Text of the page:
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Blurred Vision on YouTube July 20, 2012

Posted by Mark Hillary in Current Affairs, Government.
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The Google-owned video site YouTube has just announced a new feature that allows users to upload their content with faces blurred. The feature allows those who require anonymity to upload videos, but can also be used by anyone – for example a parent might want to blur the face of his children on a video that might receive a lot of views by strangers.

The technology is automated, so the system can detect faces and blur them then the users can preview the video frame-by-frame before publishing it – with the certainty that every individual frame is blurred.

This is an interesting development in the light of recent political upheavals across the world. YouTube was credited as being a major force for change in events such as the Arab Spring and video from the ground uploaded by activists was essential in demonstrating to the world that official government statements were not always to be believed.

Because the original video must be uploaded and then processed it may be interesting to see if there is ever any legal challenge and request for the original video to be released – perhaps where the blurred face conceals a criminal. YouTube are facilitating anonymity, but will people trust that there really is no original copy of their movie online?

Face Shake

Photo by Kaptain Kobald licensed under Creative Commons



Google: guilty as charged? May 10, 2010

Posted by Mark Hillary in Government, IT Services, Outsourcing, Software.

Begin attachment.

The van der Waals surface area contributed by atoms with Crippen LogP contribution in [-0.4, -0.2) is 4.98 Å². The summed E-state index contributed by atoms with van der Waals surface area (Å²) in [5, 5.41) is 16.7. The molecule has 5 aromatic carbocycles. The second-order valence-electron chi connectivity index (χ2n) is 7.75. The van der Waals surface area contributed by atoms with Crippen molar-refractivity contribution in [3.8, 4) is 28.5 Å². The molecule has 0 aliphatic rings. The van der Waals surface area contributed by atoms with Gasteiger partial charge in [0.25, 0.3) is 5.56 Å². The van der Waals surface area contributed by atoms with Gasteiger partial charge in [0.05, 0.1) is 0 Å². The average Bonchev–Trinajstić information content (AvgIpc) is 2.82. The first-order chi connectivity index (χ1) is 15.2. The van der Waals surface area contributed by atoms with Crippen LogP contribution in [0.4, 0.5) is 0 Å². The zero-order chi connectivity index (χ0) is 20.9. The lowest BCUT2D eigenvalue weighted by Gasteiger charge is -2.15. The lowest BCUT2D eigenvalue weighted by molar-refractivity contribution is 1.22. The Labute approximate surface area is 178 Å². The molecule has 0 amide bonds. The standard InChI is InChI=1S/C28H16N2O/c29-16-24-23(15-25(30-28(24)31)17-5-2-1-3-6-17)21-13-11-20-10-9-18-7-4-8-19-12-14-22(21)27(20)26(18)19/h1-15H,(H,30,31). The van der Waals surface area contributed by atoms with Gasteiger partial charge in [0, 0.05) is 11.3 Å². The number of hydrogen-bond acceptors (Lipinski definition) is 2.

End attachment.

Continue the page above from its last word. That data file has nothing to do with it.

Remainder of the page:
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Last month, three Google executives in Italy were all given six-month suspended jail sentences in a criminal trial that has been condemned by Internet observers the world over.

What was their crime? To be country managers of Google – the owner of video-sharing service YouTube – and to not have taken fast enough action when a video of an autistic teenager being bullied was uploaded to the service.

It sounds bizarre, because YouTube clearly cannot have a human operator watching every second of every video and approving it personally. The site has more than 24 hours of video uploaded every single minute – and that’s only increasing.

YouTube has strong controls on adult content and an easy to use system for users to report abusive or offensive videos. The system means that the community polices itself, but being reactive it does mean that offensive content can be available for a period of time until reported.

But Judge Oscar Magi did not rule against YouTube for not offering a strong enough system of content control. He said: “In simple words, it is not the writing on the wall that constitutes a crime for the owner of the wall, but its commercial exploitation can.”

The Judge ruled the Google managers were guilty of criminal charges in this case because the YouTube system earns money from placing adverts around the videos, therefore in the eyes of the judge these executives were directly profiting from the abuse of a child. Is it a fair application of criminal law to state that it applies differently if the defendant was making money from their actions? It seems from the decision in this trial that if the Google executives were running YouTube as a public service, with no adverts or profit, then they might have no charge to answer to.

Now, that’s even more bizarre.